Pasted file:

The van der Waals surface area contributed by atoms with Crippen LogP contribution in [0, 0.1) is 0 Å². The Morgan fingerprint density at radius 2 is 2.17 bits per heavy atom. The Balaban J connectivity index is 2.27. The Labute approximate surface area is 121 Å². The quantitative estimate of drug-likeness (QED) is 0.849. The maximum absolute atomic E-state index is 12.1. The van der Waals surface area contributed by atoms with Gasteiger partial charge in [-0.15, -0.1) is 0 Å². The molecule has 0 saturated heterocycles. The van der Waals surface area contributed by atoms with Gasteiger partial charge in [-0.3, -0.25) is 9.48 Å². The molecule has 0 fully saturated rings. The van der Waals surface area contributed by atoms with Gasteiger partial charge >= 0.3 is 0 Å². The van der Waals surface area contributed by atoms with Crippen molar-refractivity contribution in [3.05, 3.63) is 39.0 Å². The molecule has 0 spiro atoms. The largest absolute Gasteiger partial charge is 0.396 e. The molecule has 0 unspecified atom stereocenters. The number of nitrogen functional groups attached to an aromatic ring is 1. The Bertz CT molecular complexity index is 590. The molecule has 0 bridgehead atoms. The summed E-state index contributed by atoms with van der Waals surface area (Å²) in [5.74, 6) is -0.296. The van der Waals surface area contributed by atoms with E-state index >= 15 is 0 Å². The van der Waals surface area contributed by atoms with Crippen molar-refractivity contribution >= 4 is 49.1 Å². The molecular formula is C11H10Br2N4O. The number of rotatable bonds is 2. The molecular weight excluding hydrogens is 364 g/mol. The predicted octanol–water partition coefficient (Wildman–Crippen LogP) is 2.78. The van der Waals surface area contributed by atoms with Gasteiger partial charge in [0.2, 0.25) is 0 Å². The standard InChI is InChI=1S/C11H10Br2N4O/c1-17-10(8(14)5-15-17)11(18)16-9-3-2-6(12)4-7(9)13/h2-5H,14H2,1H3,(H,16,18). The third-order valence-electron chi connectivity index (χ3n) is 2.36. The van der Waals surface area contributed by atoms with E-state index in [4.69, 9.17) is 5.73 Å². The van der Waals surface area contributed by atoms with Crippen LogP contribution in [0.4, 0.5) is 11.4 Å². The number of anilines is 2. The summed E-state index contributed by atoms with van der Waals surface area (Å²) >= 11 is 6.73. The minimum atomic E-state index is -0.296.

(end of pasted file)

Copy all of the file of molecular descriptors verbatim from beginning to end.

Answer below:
The van der Waals surface area contributed by atoms with Crippen LogP contribution in [0, 0.1) is 0 Å². The Morgan fingerprint density at radius 2 is 2.17 bits per heavy atom. The Balaban J connectivity index is 2.27. The Labute approximate surface area is 121 Å². The quantitative estimate of drug-likeness (QED) is 0.849. The maximum absolute atomic E-state index is 12.1. The van der Waals surface area contributed by atoms with Gasteiger partial charge in [-0.15, -0.1) is 0 Å². The molecule has 0 saturated heterocycles. The van der Waals surface area contributed by atoms with Gasteiger partial charge in [-0.3, -0.25) is 9.48 Å². The molecule has 0 fully saturated rings. The van der Waals surface area contributed by atoms with Gasteiger partial charge >= 0.3 is 0 Å². The van der Waals surface area contributed by atoms with Crippen molar-refractivity contribution in [3.05, 3.63) is 39.0 Å². The molecule has 0 spiro atoms. The largest absolute Gasteiger partial charge is 0.396 e. The molecule has 0 unspecified atom stereocenters. The number of nitrogen functional groups attached to an aromatic ring is 1. The Bertz CT molecular complexity index is 590. The molecule has 0 bridgehead atoms. The summed E-state index contributed by atoms with van der Waals surface area (Å²) in [5.74, 6) is -0.296. The van der Waals surface area contributed by atoms with E-state index >= 15 is 0 Å². The van der Waals surface area contributed by atoms with Crippen molar-refractivity contribution >= 4 is 49.1 Å². The molecular formula is C11H10Br2N4O. The number of rotatable bonds is 2. The molecular weight excluding hydrogens is 364 g/mol. The predicted octanol–water partition coefficient (Wildman–Crippen LogP) is 2.78. The van der Waals surface area contributed by atoms with Gasteiger partial charge in [0.2, 0.25) is 0 Å². The standard InChI is InChI=1S/C11H10Br2N4O/c1-17-10(8(14)5-15-17)11(18)16-9-3-2-6(12)4-7(9)13/h2-5H,14H2,1H3,(H,16,18). The third-order valence-electron chi connectivity index (χ3n) is 2.36. The van der Waals surface area contributed by atoms with E-state index in [4.69, 9.17) is 5.73 Å². The van der Waals surface area contributed by atoms with Crippen LogP contribution in [0.4, 0.5) is 11.4 Å². The number of anilines is 2. The summed E-state index contributed by atoms with van der Waals surface area (Å²) >= 11 is 6.73. The minimum atomic E-state index is -0.296.